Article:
' The Library is open on Mondays, Wednefdays, and Fridays, from
ten to three, except during the Vacations, of which due announcement
is given beforehand.


" Glimpfes of glory, ne'er forgot

That telJ like gleams on a funfet Tea,

What once hath been — what now is not,
But, oh ! what again (hall brightly be."

JHE fignificance of illuminated MSS. may
be confidered in their relations to hiJlor)\
Jymholijm^ and pra5fical ujes.

The importance thefe feveral divifions
aflume, is well known to all who have
been aided by illuminations in illuftrating Tome work of
art, and the feveral characfleriftics of ftyle, execution, and
chronological data have been treated by greatly expe-
rienced writers on the fubjecft.

The following Jketch fimply endeavours to throw out
reflexions and fuggeftions, occafioned by this threefold



I. History.

|ROM remote ages the embellifhment of manu-
fcript appears to have been cuftomary, and to
have advanced or receded with the current of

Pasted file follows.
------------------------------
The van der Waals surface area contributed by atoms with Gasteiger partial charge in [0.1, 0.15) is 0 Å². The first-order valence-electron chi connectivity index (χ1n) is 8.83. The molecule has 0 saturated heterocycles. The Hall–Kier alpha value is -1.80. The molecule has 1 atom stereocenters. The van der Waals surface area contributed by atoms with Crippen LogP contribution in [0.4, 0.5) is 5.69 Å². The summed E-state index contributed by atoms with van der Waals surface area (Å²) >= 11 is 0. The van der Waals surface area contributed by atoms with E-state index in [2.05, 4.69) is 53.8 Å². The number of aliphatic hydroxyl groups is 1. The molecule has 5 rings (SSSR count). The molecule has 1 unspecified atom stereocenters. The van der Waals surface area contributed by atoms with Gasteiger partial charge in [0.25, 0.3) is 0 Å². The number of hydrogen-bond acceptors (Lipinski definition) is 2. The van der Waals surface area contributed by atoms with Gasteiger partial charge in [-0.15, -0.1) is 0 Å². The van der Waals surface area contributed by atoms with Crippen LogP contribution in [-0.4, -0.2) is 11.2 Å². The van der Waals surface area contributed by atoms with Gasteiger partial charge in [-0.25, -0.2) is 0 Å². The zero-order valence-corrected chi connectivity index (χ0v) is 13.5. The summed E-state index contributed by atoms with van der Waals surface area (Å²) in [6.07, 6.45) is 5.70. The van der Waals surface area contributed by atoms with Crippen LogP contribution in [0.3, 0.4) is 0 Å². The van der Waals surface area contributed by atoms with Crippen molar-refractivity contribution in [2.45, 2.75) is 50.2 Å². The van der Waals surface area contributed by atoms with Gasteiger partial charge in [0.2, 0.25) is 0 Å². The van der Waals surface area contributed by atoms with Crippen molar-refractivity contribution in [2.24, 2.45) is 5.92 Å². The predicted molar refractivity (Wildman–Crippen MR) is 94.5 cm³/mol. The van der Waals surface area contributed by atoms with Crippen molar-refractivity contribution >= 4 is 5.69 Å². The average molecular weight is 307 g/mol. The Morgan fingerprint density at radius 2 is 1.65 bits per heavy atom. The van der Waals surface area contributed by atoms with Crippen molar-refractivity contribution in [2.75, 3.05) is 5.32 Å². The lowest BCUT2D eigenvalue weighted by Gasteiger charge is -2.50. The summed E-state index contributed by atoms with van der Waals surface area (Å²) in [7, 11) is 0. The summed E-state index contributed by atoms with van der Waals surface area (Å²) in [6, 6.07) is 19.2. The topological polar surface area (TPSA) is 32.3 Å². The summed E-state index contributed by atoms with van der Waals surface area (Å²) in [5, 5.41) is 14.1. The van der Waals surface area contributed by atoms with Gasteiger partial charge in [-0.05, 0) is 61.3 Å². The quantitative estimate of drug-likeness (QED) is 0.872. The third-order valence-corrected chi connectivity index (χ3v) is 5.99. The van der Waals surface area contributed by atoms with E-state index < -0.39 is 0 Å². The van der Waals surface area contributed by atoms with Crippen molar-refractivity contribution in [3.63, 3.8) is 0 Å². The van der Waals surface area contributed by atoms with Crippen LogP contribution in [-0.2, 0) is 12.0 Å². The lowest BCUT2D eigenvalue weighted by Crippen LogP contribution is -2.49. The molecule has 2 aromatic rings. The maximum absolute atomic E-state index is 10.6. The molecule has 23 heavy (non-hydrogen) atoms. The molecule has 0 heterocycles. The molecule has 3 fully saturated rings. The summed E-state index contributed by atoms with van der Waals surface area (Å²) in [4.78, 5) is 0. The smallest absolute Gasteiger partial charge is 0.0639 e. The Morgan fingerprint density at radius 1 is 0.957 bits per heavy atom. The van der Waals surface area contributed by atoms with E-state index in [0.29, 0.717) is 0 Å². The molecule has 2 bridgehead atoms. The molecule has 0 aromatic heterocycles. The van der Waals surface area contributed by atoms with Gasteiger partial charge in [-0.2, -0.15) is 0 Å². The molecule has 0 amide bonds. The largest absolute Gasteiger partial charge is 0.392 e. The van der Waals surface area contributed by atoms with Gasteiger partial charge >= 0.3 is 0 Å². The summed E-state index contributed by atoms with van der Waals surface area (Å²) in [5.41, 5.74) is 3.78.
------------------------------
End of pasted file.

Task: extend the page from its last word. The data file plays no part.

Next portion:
The Egyptian hieroglyphics executed on fcrolls made

Hijiory. 9

of the papyrus, or common rufh of the Nile, were
rendered more attradlive by colour ornament. The
fubfequent fubftitution of vellum or parchment for
leaves of papyrus gave greater fcope for decoration,
which was further enriched, by the employment as a
groundwork, of purple and rofe colours, produced by the
procefs of ftaining. During the early centuries of the
Chriftian era, illuminations, after a claflical and oriental
model, pofTefled a great deal of important interefl in
many particulars ; and, though executed under declining
relations, are very valuable, as illuftrating the painter's
art at a period when claffical traditions were faft dif-
appearing. The libraries in Rome, Florence, Milan
and Vienna, poflefs fplendid examples of illuminated
MSS. of the above-mentioned flyles.

As a few, among many examples, it will be fufficient
to mention the "Vatican Virgil," a celebrated Homer in
the Ambrofian Library at Milan; the "Eufebian Canons"
preferved in the Britifh Mufeum; and the *' Codex Ar-
genteus" of Ulphilas, at Upfal in Sweden.

The focial and political revolutions of the Latin Em-